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Publication Detail
Before the whistle blows: developing new paradigms in tuberculosis screening to maximise benefit and minimise harm [version 1; peer review: awaiting peer review]
  • Publication Type:
    Journal article
  • Publication Sub Type:
    Letter
  • Authors:
    MacPherson P, Williams CM, Burke RM, Barer MR, Esmail H
  • Publisher:
    F1000 Research Ltd
  • Publication date:
    21/01/2021
  • Pagination:
    8
  • Journal:
    Wellcome Open Research
  • Volume:
    6
  • Status:
    Published online
  • Language:
    en
Abstract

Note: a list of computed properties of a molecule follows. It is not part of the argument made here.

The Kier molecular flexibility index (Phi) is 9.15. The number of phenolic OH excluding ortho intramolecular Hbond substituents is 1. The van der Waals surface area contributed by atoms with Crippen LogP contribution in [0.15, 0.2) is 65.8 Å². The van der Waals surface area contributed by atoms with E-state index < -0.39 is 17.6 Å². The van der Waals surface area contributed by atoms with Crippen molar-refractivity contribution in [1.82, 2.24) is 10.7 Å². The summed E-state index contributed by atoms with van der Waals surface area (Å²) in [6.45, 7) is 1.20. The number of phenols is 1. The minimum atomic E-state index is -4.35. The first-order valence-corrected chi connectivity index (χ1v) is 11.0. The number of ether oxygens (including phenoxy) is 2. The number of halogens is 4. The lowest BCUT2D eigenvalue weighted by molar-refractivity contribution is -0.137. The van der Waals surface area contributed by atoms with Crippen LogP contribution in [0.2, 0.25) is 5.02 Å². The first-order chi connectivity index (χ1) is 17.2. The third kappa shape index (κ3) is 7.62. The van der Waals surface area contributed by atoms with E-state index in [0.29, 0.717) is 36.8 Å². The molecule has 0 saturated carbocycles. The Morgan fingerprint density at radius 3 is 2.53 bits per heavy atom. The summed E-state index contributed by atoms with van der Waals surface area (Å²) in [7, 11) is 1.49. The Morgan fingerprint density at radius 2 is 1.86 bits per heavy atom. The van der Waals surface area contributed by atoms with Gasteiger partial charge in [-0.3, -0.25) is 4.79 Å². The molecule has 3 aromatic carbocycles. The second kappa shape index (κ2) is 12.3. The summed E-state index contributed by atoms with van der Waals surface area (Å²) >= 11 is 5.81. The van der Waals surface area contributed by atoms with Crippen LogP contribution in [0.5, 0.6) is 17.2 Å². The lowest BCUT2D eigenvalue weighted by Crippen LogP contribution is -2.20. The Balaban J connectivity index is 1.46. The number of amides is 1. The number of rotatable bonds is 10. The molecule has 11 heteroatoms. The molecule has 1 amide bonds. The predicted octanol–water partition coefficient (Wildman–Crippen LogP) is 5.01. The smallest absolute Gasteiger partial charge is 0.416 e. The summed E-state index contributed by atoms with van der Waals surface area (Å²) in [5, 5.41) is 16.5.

We summarise recent emerging evidence around tuberculosis (TB) transmission and its role in tuberculosis epidemiology, and in novel TB screening and diagnostic tests that will likely become available in low-resource settings in the near future. Little consideration has been paid to how these novel new tests will be implemented, nor what the consequences for individuals, communities and health systems will be. In particular, because of low specificity and consequent false-positive diagnoses, and the low percentage of people who “screen positive” that will go onto develop active pulmonary disease, there is significant potential for inappropriate initiation of TB treatment, as well as stigmatisation, loss of livelihoods and in some setting institutionalisation, with uncertain benefit for individual health or community transmission. We use analogy to prompt consideration of how and where new TB screening tests could be implemented in TB screening programmes in low-resource settings. Acceptance and confidence in TB screening programmes depends on well-functioning public health programmes that use screening algorithms that minimise harms and balance population benefits with autonomy and respect for individuals. Before new TB screening tests and algorithms are introduced, more evidence for their effectiveness, costs, benefits and harms under real-world conditions are required.
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